Interviewed by Elle Wong, BA Journalism Falmouth University
A placard bearing martial arts star Bruce Lee’s slogan ‘Be water’ is carried by Hong Kong’s anti-government protesters, a movement whose fluid protest tactics aimed to be as formless and shapeless as water in the streets. This is the opening image of Hong Kong: The Umbrella on Fire by Catalan videojournalist Raul Gallego Abellan, a finalist in this year’s Rory Peck Trust Awards’ news category.
“It was impressive to see a leaderless movement taking on a life of its own; you saw how they evolve along the way to sustain the movement,” said Abellan. He had covered peaceful Umbrella Movement demonstrations in Hong Kong in 2014 and saw them fail; this time, Abellan saw the protesters’ strategy develop in response to security forces’ operations against them. “You can see the majority of them, though brave, are very inexperienced,” explained Abellan, whose reporting captured a process of trial and error as the protest movement grew.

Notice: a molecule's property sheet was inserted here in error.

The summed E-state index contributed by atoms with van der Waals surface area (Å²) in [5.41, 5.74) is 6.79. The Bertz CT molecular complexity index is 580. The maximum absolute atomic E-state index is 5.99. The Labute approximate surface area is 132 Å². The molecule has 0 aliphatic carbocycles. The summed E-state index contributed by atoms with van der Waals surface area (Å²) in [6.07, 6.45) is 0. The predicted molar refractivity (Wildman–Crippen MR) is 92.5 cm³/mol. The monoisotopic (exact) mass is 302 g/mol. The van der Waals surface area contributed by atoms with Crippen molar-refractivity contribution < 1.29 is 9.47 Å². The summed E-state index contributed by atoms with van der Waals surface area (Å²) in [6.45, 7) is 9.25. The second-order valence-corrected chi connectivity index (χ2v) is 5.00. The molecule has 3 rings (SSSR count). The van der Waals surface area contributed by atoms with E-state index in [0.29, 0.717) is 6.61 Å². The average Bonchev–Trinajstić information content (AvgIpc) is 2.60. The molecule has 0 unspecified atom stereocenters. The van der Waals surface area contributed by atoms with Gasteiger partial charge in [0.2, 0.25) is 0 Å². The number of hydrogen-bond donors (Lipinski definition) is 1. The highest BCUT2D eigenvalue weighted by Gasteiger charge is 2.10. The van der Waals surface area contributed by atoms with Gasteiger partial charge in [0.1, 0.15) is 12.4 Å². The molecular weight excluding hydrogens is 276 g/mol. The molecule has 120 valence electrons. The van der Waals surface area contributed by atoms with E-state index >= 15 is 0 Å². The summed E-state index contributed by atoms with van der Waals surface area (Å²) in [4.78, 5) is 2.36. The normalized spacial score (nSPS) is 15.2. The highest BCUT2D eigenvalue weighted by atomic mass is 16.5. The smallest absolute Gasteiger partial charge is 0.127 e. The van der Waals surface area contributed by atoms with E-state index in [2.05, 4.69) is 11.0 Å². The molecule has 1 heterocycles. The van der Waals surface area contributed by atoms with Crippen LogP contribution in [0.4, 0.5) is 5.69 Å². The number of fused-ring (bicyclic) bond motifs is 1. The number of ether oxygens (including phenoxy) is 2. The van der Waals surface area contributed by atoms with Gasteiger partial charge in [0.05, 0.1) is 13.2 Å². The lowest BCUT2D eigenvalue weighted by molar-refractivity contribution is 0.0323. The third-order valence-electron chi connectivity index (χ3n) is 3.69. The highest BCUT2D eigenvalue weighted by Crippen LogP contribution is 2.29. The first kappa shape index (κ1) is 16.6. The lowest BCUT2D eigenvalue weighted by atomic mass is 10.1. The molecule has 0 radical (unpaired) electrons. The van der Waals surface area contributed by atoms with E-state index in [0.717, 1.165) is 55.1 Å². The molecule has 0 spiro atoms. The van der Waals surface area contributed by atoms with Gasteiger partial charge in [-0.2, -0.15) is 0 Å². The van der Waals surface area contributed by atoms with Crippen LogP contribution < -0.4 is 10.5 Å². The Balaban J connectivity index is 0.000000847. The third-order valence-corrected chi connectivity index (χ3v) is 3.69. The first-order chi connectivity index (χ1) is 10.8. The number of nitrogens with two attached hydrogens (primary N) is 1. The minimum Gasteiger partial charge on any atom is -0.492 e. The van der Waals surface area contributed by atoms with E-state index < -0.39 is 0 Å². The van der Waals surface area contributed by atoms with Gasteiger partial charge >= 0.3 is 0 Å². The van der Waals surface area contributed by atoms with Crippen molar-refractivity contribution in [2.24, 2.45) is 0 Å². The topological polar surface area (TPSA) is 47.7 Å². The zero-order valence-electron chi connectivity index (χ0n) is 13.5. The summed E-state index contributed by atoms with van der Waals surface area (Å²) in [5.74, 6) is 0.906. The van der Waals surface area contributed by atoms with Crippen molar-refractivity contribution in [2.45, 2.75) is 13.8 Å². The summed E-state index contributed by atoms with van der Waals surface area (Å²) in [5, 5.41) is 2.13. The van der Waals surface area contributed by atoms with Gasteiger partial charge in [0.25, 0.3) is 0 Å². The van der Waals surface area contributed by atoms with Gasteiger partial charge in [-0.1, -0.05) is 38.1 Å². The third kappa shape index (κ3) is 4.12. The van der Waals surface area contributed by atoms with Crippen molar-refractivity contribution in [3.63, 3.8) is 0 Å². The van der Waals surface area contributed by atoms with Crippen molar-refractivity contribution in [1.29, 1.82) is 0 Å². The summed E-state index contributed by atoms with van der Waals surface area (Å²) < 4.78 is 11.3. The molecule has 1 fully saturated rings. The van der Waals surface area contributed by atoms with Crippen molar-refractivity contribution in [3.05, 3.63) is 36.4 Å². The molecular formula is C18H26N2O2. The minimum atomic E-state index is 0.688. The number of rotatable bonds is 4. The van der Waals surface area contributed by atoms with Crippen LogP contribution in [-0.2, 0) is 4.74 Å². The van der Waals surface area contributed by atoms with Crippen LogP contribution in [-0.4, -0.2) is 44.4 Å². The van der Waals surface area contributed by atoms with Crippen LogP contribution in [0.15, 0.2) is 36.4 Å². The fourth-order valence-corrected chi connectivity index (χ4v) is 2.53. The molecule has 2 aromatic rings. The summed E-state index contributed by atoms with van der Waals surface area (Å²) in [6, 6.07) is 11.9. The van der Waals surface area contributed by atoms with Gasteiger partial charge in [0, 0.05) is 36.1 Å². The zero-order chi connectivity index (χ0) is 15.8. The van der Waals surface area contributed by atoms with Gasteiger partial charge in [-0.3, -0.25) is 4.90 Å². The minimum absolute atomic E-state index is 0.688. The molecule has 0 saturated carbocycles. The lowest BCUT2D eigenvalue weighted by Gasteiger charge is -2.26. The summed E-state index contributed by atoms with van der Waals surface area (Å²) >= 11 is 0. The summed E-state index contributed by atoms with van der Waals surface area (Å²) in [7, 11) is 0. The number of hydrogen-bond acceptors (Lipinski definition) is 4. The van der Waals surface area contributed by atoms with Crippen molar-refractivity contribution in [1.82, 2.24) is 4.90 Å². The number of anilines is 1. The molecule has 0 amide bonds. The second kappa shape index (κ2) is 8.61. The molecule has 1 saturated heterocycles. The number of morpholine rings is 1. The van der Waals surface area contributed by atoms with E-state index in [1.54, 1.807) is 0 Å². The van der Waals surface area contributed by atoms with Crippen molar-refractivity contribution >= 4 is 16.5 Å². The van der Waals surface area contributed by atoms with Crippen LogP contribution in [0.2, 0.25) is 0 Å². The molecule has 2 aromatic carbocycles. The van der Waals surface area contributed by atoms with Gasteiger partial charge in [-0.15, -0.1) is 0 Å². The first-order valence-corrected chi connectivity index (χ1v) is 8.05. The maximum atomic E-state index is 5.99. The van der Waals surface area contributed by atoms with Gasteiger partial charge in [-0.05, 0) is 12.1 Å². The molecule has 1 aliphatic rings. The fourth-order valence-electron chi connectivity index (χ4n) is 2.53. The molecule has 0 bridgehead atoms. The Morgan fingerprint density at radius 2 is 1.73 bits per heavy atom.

Leaderless by design, protesters appeared to have support from the community at all levels, Abellan noted. “Suddenly there will be a rich businessman in a Porsche at night, picking up people from the protest frontline and driving them safely home,” he recalled. “You see all these different kinds of people forming an army of volunteers to support the protestors on the front.”
Using editing and sound, the film’s rhythm builds as Abellan portrays the tension and, eventually, the confrontation between riot police and protesters. The visual style was designed to distinguish his reporting in a crowded field.
“As an independent journalist, when you go to a place that has already grabbed all the media outlets’ attention, it’s challenging to stand out. That’s why I wanted to create something different and tell a story in full, just with visuals and the beat of the music.”